China slams US tyre tariffs

September 12, 2009
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, BEIJING, Sept 12 – Beijing lashed out at the US on Saturday after Washington slapped steep tariffs on imported Chinese tyres, calling the measure "protectionist" and threatening retaliation in China\’s first trade spat with the Obama administration.

"China is firmly opposed to this measure of serious commercial protectionism by the United States, which not only violates world trade rules but also the undertakings given by the US at the G20," commerce ministry spokesman Yao Jian said in statements posted on the ministry\’s website.

"In the context of the global economic crisis this sets a very bad example. China reserves the right to retaliate," he said.

The comments come after the White House announced punitive duties of an additional 35 percent on Chinese-made tyres just weeks before Barack Obama is due to host his Chinese counterpart Hu Jintao at the G20 summit in November.

"President (Obama) today signed a determination to apply an increased duty to all imports of passenger vehicle and light truck tyres from China for a period of three years," the White House said in a statement on Friday.

The decision was taken "in order to remedy a market disruption caused by a surge in tyre imports," the statement said.

Obama had been under pressure domestically to curb rocketing imports of Chinese goods that critics suggest have cost more than 5,000 jobs in the US.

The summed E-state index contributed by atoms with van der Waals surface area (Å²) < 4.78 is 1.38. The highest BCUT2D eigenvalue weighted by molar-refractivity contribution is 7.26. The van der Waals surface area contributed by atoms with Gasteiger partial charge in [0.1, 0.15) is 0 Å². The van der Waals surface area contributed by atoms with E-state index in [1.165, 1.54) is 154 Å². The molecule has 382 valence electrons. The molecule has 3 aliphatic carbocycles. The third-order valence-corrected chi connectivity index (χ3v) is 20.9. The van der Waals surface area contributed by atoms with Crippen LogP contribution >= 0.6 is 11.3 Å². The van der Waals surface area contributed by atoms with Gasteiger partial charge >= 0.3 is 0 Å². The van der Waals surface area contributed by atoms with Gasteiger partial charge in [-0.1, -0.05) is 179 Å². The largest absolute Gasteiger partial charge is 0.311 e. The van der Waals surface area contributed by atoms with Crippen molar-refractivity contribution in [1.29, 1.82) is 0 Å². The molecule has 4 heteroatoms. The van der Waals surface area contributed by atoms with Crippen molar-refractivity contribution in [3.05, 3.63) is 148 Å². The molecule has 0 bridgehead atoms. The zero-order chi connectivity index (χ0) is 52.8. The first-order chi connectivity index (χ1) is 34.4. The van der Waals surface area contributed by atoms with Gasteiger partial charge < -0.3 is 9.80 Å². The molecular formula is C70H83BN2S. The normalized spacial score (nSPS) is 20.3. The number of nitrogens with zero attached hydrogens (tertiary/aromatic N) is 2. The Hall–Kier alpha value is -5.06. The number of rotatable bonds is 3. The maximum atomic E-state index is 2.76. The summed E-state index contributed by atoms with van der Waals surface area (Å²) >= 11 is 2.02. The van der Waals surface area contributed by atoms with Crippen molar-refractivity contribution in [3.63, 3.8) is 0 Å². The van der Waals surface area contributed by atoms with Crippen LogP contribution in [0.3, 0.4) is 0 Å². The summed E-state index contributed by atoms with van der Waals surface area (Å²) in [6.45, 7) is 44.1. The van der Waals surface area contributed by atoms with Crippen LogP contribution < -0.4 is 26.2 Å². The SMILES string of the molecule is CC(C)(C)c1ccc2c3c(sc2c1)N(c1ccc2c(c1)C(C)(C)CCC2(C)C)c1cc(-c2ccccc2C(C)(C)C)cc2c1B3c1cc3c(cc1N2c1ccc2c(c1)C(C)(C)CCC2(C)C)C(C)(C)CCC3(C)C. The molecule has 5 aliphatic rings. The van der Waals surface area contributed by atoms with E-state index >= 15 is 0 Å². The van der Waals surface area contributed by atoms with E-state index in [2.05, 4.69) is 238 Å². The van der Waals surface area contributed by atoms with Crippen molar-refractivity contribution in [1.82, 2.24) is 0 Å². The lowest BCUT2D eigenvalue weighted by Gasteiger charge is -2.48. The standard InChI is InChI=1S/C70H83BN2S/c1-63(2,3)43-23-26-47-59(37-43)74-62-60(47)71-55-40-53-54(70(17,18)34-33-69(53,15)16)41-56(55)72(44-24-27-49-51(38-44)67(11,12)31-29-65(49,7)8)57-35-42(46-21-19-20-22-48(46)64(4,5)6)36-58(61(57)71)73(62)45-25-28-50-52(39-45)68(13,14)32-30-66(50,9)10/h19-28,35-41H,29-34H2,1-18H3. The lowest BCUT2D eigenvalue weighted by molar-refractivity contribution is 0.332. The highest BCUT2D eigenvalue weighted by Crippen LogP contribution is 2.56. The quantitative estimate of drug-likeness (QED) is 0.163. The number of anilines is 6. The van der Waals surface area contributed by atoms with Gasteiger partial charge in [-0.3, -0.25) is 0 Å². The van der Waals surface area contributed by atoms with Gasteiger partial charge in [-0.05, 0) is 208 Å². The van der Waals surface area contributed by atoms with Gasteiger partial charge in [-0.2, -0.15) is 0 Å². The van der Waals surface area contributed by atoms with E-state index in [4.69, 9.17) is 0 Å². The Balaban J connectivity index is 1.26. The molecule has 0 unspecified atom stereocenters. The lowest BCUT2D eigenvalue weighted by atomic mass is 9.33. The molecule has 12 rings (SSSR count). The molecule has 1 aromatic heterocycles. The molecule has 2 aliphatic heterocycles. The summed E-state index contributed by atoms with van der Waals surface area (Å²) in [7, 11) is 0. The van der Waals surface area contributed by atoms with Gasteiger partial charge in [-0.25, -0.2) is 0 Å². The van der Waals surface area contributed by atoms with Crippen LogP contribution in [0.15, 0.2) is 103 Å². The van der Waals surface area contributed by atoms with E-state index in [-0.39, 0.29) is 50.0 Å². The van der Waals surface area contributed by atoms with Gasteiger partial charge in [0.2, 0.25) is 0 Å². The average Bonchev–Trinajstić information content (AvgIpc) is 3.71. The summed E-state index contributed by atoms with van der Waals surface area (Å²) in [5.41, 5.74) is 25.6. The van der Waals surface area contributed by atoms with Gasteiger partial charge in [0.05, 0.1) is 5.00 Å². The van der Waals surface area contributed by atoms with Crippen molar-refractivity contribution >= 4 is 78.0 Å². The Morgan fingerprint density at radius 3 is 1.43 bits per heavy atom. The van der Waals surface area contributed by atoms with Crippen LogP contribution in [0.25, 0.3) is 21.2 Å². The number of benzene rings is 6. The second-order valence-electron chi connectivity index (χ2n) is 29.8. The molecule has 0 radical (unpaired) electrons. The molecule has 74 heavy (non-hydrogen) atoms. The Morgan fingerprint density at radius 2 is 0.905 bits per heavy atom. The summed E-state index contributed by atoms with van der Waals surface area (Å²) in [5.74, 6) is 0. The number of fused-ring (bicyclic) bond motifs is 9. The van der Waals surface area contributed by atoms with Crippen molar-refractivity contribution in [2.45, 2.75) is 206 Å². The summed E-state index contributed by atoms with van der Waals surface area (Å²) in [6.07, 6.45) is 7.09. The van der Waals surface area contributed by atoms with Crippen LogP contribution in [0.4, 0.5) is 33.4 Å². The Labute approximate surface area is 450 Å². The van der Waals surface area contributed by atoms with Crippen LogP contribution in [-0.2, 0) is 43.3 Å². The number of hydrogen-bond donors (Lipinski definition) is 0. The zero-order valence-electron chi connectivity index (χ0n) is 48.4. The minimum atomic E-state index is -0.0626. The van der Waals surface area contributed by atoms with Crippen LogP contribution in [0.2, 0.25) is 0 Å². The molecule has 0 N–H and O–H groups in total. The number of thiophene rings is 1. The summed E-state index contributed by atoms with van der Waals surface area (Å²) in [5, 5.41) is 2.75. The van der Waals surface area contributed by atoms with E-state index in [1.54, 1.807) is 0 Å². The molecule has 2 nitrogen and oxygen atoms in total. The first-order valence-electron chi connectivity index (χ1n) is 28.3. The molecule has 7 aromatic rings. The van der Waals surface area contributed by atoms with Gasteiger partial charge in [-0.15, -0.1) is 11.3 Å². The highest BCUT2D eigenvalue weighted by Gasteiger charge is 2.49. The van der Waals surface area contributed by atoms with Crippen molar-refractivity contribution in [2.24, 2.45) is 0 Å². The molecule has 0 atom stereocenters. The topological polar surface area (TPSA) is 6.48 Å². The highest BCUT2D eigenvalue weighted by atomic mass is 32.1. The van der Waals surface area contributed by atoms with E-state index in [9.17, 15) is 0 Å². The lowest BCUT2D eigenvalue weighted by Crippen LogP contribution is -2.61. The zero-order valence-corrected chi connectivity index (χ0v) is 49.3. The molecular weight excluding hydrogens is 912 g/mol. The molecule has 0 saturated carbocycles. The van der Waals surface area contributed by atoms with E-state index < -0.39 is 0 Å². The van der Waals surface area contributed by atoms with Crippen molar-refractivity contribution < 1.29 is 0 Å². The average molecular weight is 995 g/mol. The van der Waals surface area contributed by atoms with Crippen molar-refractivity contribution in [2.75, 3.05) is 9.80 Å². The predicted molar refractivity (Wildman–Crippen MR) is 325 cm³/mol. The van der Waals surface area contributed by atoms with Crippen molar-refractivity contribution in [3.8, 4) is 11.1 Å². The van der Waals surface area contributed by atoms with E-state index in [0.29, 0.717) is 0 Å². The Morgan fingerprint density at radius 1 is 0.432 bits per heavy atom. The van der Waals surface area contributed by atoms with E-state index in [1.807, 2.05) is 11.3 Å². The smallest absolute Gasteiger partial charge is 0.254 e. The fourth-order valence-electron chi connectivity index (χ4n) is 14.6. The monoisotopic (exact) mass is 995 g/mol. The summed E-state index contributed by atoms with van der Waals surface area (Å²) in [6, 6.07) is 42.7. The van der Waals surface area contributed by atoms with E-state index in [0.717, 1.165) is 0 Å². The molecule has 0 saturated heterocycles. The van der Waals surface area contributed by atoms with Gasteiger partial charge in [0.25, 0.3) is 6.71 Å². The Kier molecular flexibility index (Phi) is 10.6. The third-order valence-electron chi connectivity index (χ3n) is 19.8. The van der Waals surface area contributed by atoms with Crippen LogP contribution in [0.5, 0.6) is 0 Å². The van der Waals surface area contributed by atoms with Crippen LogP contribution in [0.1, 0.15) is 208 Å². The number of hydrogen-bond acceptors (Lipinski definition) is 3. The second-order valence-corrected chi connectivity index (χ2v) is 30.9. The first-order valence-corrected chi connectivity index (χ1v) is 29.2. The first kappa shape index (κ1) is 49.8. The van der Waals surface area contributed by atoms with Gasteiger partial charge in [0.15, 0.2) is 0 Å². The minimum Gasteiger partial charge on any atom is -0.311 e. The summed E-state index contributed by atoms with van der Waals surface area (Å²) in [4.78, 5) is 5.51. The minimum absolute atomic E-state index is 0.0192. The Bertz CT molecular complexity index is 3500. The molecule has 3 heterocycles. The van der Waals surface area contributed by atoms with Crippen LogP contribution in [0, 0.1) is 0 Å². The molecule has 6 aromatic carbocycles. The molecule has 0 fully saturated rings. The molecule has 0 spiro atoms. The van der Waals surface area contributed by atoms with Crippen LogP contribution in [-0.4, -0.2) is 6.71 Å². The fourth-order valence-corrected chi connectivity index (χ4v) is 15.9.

The government-run US International Trade Commission (USITC) had urged duties of up to 55 percent after union leaders claimed cheap Chinese tyres had tripled over the last five years.

However, in a move aimed at minimising Chinese anger, Obama opted for a lower figure, whereby tariffs — already at four percent — will soar by an additional 35 percent in the first year, 30 percent in the second and 25 percent in the third.

Chinese ire was piqued earlier in the week when the US imposed tariffs on pipes used in the petroleum industry.

During a meeting Thursday with Wu Banguo, president of the Chinese parliament, Obama stressed the importance of relations between the two nations, according to a statement released by the White House.

And last month Beijing appealed to Washington to reject punitive tariff proposals to protect the developing relationship between the two capitals.

The United States has long grappled with a ballooning trade deficit with China amid allegations that Beijing has been manipulating its currency to make its exports more competitive.

Obama entered the White House in January after campaigning for a robust trade policy with China.

His administration has prodded Beijing, now the third-largest buyer of US exports, to act swiftly on market reforms, saying American producers needed enhanced market access now to save and create jobs at home.

The US ambassador to Beijing announced last month that Obama would make his first presidential visit to China in the middle of November.

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